Govt opens up broadcasting sector to foreign investors

Information, Publicity and Broadcasting Services deputy minister Kindness Paradza said budget constraints had become a hindrance to digitalisation.

GOVERNMENT says foreign investors can now hold 40% shareholding in local broadcasting firms.

This comes as the local media sector is lagging most of its regional peers in terms of digitalisation. It still relies on outdated infrastructure.

Speaking at a breakfast meeting hosted by the Zimbabwe Institution of Strategic Thinking in Harare last week, Information, Publicity and Broadcasting Services deputy minister Kindness Paradza said budget constraints had become a hindrance to digitalisation.

“We have allowed the foreigners to come and invest in the broadcasting service sector. We have allowed foreigners now to have 40% of shareholding in broadcasting. The threshold within the region is only 20%, but we have brought it up to 40%,” he said.

“And, not only that, but we have also said directorship can also be 40% by foreigners. So, out of 10 directors, four of them can be foreigners. We said with my boss (Information, Publicity and Broadcasting Services minister Monica Mutsvangwa) that we want to transform this industry into a multibillion industry.”

He said budget constraints had become a hindrance to complete digitalisation which requires US$8 million.

“Right now, out of 48 transmitters, only 18 are digitally compliant. We are eight years behind, but it’s because of the economy and the budget constraints. We cannot get US$8 million to finish off the digitalisation programme. So they are left with 30 transmitters so that they are digital compliant,” Paradza said.

According to the World Bank, the information and communication technology sector, lying at the core of the digital economy, is recognised as central to turning around the Zimbabwean economy.

A 2021 report titled Digital Economy For Zimbabwe: Country Diagnostic Report found that digital entrepreneurship is a nascent yet growing area in Zimbabwe which could attract a lot of investment.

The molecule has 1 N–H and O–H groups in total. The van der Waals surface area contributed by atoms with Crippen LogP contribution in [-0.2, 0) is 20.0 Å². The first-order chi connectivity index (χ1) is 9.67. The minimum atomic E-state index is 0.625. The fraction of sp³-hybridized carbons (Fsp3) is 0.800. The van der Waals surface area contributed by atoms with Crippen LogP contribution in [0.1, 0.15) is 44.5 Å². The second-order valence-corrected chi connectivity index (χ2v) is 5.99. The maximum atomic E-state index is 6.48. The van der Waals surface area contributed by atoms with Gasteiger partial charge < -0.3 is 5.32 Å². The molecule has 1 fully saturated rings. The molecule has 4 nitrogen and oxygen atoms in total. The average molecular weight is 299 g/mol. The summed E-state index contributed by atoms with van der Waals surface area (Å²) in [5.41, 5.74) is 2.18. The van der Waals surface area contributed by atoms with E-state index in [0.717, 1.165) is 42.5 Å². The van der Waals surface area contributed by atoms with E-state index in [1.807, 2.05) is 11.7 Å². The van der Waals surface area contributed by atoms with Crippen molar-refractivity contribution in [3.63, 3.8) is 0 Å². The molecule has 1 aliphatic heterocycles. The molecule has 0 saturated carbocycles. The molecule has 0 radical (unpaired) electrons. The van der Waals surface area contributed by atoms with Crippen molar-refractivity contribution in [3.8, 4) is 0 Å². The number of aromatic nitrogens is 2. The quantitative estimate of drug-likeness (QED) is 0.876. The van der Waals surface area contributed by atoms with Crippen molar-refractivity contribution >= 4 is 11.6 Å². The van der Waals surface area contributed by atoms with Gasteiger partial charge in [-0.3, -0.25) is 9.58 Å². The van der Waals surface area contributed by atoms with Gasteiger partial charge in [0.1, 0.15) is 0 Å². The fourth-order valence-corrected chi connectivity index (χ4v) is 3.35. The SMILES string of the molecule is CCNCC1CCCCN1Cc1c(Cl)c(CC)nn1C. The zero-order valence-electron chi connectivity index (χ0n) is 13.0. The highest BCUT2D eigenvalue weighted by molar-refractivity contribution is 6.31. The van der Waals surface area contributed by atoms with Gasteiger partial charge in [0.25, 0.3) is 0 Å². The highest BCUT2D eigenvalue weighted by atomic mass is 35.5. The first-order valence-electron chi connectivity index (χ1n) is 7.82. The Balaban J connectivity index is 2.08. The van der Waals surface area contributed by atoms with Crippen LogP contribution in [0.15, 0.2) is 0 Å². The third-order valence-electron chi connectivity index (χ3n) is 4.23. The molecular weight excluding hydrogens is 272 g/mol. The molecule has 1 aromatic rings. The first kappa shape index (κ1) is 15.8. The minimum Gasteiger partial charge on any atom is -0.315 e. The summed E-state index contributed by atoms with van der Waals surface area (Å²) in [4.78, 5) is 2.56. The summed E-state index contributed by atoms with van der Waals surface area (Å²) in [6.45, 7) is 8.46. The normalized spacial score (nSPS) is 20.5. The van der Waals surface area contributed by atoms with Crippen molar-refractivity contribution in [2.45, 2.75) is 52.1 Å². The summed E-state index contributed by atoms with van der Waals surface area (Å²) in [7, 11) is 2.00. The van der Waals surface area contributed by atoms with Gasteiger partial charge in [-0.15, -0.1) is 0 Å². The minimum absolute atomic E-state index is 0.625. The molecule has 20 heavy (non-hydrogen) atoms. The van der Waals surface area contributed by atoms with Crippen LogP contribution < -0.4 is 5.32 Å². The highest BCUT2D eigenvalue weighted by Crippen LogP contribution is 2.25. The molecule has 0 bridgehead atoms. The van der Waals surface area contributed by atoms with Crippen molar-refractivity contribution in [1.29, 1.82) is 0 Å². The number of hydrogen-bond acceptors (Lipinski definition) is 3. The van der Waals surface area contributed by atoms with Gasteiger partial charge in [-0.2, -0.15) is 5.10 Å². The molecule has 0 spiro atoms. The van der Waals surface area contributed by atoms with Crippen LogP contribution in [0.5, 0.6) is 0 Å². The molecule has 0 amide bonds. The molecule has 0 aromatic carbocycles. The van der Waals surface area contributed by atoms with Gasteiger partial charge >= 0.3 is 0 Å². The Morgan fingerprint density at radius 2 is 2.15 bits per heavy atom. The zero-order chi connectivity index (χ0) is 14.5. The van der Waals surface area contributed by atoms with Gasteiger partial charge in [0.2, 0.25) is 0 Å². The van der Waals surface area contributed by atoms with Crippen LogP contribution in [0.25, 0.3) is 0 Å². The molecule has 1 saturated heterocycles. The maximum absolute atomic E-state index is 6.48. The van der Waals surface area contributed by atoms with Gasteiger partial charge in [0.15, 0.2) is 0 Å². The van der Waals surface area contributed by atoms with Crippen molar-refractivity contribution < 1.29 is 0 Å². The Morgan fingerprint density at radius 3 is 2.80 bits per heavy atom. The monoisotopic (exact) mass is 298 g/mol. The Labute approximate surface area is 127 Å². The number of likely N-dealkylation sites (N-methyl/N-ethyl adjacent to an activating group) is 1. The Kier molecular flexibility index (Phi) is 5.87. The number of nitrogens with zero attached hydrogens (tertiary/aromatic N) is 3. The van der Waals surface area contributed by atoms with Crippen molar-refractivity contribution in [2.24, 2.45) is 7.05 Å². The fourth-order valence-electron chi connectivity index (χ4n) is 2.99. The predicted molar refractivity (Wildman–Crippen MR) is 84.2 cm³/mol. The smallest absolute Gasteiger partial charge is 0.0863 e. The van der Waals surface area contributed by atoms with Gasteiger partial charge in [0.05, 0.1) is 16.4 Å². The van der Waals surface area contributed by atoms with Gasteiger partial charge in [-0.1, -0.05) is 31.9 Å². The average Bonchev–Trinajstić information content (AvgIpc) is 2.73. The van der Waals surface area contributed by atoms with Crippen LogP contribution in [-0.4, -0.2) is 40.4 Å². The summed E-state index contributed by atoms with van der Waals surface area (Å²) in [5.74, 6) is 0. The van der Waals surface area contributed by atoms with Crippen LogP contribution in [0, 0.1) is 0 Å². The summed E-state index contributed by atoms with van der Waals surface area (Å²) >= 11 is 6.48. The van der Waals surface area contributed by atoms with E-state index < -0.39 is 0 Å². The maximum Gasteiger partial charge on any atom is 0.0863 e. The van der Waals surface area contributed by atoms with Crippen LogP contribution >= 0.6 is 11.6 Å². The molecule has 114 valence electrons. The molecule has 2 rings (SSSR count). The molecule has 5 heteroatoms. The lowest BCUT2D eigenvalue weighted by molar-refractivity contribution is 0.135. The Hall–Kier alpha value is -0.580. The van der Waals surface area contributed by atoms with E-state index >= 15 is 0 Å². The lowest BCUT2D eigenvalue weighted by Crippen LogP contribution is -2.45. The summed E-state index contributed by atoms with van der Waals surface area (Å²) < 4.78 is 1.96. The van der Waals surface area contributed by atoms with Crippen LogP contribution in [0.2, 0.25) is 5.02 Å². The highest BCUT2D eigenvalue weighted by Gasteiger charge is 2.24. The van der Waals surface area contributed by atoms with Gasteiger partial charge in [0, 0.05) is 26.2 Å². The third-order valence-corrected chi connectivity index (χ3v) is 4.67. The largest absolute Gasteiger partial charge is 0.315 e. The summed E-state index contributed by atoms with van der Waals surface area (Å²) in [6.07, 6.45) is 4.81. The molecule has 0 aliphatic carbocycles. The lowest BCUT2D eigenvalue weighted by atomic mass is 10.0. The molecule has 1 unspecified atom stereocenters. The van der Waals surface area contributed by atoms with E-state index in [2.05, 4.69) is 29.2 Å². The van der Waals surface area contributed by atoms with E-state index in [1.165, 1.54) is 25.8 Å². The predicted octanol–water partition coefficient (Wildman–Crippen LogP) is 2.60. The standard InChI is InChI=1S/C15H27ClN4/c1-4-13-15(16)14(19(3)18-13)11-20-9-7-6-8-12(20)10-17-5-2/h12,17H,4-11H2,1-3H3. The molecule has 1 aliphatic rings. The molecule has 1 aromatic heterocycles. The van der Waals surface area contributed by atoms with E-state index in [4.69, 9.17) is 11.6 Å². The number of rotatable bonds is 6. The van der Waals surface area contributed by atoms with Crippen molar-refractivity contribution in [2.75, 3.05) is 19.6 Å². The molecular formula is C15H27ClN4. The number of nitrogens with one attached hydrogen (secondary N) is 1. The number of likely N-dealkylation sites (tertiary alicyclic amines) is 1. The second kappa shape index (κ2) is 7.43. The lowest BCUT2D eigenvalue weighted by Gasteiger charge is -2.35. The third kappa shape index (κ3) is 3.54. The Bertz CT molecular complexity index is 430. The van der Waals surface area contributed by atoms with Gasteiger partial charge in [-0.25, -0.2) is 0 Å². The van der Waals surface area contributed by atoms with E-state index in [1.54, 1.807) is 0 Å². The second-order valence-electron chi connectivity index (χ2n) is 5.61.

However, the bank noted that this was conditional on key regulatory reforms, improved co-ordination with the private sector and at least macroeconomic stabilisation.

“You recall that we were the first country in Sub-Saharan Africa to have a radio station ahead of South Africa in 1933. Thus, when radio was first produced in this country and television was produced in 1960, it was ahead of South Africa and other countries in the Sub-Sahara region,” Paradza said.

“But, because of our policies, colonial policies, and us inheriting those policies, we were overtaken by Zambia, Malawi and Mozambique. They have so many community radio stations and commercial radio stations.”

Since the introduction of television services, the country had only one government-owned television channel.

It was only recently that, after about 60 years, the Broadcasting Authority of Zimbabwe granted television licences to six private companies after shortlisting 14 applicants.

Zimbabwe Media Commission deputy commissioner Jasper Maposa said the four key elements of the media were “demonolisation”, decolonisation, decentralisation and democratisation.

“The role of the media is intertwined — interconnected with developmental pursuits of any country, Zimbabwe included. The state of a nation’s media reflects the country’s value system which either attracts or repels investment,” he said.

Visual Point Creative Group chief operating officer Vincent Kahiya said the media could be used to brand the country to attract investment.

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